Is A Boycott of HarperCollins The Right Course of Action at This Time? #hcod #ebookrights

In case you haven’t seen it, there is a new site organizing a boycott of HarperCollins. Conversations about this have popped up on Twitter, Facebook and in the comments of my original post about the HarperCollines Fiasco, so  I thought I’d provide a venue for discussion just about this issue.

I’m inclined to agree with Toby Greenwalt on this one

But I would argue that the picket line isn’t the place for this battle. Rather, I think we need to take this struggle to the boardroom.

I’m concerned that boycotting now may make us look hysterical or irrational, not an image we want to take to a negotiation. There may come a time when boycotting is the way to go, I’m just not sure its now.

But I want to know what you think.  Should we be boycotting? If not now, when? What should we be doing?

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More Thoughts on the Boycott:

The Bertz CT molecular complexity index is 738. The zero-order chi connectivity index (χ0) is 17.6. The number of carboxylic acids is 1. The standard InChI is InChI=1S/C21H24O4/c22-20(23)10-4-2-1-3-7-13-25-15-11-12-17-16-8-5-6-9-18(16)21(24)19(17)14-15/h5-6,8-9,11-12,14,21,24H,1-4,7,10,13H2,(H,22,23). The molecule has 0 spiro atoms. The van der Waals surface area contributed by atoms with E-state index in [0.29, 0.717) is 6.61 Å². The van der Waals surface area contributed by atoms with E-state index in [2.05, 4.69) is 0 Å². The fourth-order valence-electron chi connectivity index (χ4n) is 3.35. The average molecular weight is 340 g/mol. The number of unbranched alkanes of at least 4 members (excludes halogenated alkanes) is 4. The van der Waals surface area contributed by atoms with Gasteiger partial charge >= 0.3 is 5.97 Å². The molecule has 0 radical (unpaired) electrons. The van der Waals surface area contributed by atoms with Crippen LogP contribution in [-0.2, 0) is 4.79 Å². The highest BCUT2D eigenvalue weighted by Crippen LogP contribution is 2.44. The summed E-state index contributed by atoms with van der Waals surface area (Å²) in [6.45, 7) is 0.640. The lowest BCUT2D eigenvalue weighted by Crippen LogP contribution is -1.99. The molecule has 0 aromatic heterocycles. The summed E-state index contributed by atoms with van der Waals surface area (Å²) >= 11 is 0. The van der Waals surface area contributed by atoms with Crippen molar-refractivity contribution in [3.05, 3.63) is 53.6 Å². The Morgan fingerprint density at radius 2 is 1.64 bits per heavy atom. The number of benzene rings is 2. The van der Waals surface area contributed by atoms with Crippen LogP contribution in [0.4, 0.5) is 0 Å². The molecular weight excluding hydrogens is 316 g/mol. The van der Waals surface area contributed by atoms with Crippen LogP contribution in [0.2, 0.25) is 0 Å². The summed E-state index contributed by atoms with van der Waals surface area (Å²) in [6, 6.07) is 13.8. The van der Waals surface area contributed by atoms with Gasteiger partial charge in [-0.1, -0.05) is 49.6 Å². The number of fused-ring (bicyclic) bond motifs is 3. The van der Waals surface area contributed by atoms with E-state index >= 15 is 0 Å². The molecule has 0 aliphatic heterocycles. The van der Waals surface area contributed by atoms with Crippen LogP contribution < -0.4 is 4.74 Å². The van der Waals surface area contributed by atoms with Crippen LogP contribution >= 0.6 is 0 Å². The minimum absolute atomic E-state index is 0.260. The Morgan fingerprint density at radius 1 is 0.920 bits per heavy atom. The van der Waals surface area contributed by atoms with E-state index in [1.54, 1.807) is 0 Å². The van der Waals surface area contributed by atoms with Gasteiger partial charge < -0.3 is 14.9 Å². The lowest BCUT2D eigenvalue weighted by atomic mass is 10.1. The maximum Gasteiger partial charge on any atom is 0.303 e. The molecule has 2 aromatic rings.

34 thoughts on “Is A Boycott of HarperCollins The Right Course of Action at This Time? #hcod #ebookrights

  1. I’m not sure boycotting is the right action. However, I do appreciate the quick advocacy action and the fact that this is making major news circles. This isn’t another “libraries take a hit and roll over”.

    I’m not sure how effective this is or what the long term solutions are. If you look at regular library circulation and ebook library circulation, 26 check-out limit is better than a one year limit which may have been HC’s original decision.


  2. Agreed. Boycotting means we get to hold up a sign outside the building. But things like petitions, reasons emails and blog posts and articles, and a sustained logical approach to discussion and framing on this issue gets us in the door, talking about future strategy and direction.

    Want to be inside or outside? I want to be inside.


    1. I would like to be inside as well, but if nothing compels them to talk then what? Right now they can sit on their hands and do nothing. If we can’t convince them of the economics of the issue, they won’t sit down with us, they won’t care.


      1. Yep – a boycott is done last, when negotiations have failed. We haven’t even started talking yet – honestly, for the most part, librarians have just passively sat by and paid whatever OverDrive asked for (sign on the dotted line) until now.

        My take, anyway. I’m glad there are so many initiatives right now, finally trying to tackle this issue – becasue it really needs tackling!